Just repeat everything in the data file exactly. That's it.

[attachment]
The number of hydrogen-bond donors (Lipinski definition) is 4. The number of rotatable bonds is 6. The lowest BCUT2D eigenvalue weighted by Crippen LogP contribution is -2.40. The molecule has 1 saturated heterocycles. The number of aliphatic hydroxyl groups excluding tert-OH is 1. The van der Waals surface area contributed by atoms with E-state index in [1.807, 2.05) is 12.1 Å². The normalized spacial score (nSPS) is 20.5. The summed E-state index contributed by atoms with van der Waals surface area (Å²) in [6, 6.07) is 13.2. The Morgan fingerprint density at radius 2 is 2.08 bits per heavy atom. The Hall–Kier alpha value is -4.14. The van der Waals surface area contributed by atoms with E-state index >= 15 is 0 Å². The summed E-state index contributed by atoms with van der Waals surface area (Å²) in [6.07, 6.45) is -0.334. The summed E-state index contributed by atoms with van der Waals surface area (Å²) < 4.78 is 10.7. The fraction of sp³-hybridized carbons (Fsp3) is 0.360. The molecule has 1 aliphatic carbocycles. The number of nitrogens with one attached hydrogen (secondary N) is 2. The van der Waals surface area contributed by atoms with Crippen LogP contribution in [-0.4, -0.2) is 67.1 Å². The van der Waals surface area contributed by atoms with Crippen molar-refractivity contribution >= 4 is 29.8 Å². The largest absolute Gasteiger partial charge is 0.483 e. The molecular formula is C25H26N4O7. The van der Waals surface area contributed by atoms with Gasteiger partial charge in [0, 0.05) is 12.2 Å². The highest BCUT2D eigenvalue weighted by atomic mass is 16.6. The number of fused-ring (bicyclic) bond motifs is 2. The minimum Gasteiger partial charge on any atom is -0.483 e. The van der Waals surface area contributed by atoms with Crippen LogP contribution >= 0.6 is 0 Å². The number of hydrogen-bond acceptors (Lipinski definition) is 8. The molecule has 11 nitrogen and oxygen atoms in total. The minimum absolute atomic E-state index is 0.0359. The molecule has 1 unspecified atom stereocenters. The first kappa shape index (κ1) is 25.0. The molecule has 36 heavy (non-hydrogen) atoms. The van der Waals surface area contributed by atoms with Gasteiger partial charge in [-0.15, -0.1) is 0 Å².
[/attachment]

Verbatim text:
The number of hydrogen-bond donors (Lipinski definition) is 4. The number of rotatable bonds is 6. The lowest BCUT2D eigenvalue weighted by Crippen LogP contribution is -2.40. The molecule has 1 saturated heterocycles. The number of aliphatic hydroxyl groups excluding tert-OH is 1. The van der Waals surface area contributed by atoms with E-state index in [1.807, 2.05) is 12.1 Å². The normalized spacial score (nSPS) is 20.5. The summed E-state index contributed by atoms with van der Waals surface area (Å²) in [6, 6.07) is 13.2. The Morgan fingerprint density at radius 2 is 2.08 bits per heavy atom. The Hall–Kier alpha value is -4.14. The van der Waals surface area contributed by atoms with E-state index >= 15 is 0 Å². The summed E-state index contributed by atoms with van der Waals surface area (Å²) in [6.07, 6.45) is -0.334. The summed E-state index contributed by atoms with van der Waals surface area (Å²) < 4.78 is 10.7. The fraction of sp³-hybridized carbons (Fsp3) is 0.360. The molecule has 1 aliphatic carbocycles. The number of nitrogens with one attached hydrogen (secondary N) is 2. The van der Waals surface area contributed by atoms with Crippen LogP contribution in [-0.4, -0.2) is 67.1 Å². The van der Waals surface area contributed by atoms with Crippen molar-refractivity contribution >= 4 is 29.8 Å². The largest absolute Gasteiger partial charge is 0.483 e. The molecular formula is C25H26N4O7. The van der Waals surface area contributed by atoms with Gasteiger partial charge in [0, 0.05) is 12.2 Å². The highest BCUT2D eigenvalue weighted by atomic mass is 16.6. The number of fused-ring (bicyclic) bond motifs is 2. The minimum Gasteiger partial charge on any atom is -0.483 e. The van der Waals surface area contributed by atoms with Crippen LogP contribution >= 0.6 is 0 Å². The number of hydrogen-bond acceptors (Lipinski definition) is 8. The molecule has 11 nitrogen and oxygen atoms in total. The minimum absolute atomic E-state index is 0.0359. The molecule has 1 unspecified atom stereocenters. The first kappa shape index (κ1) is 25.0. The molecule has 36 heavy (non-hydrogen) atoms. The van der Waals surface area contributed by atoms with Gasteiger partial charge in [-0.15, -0.1) is 0 Å².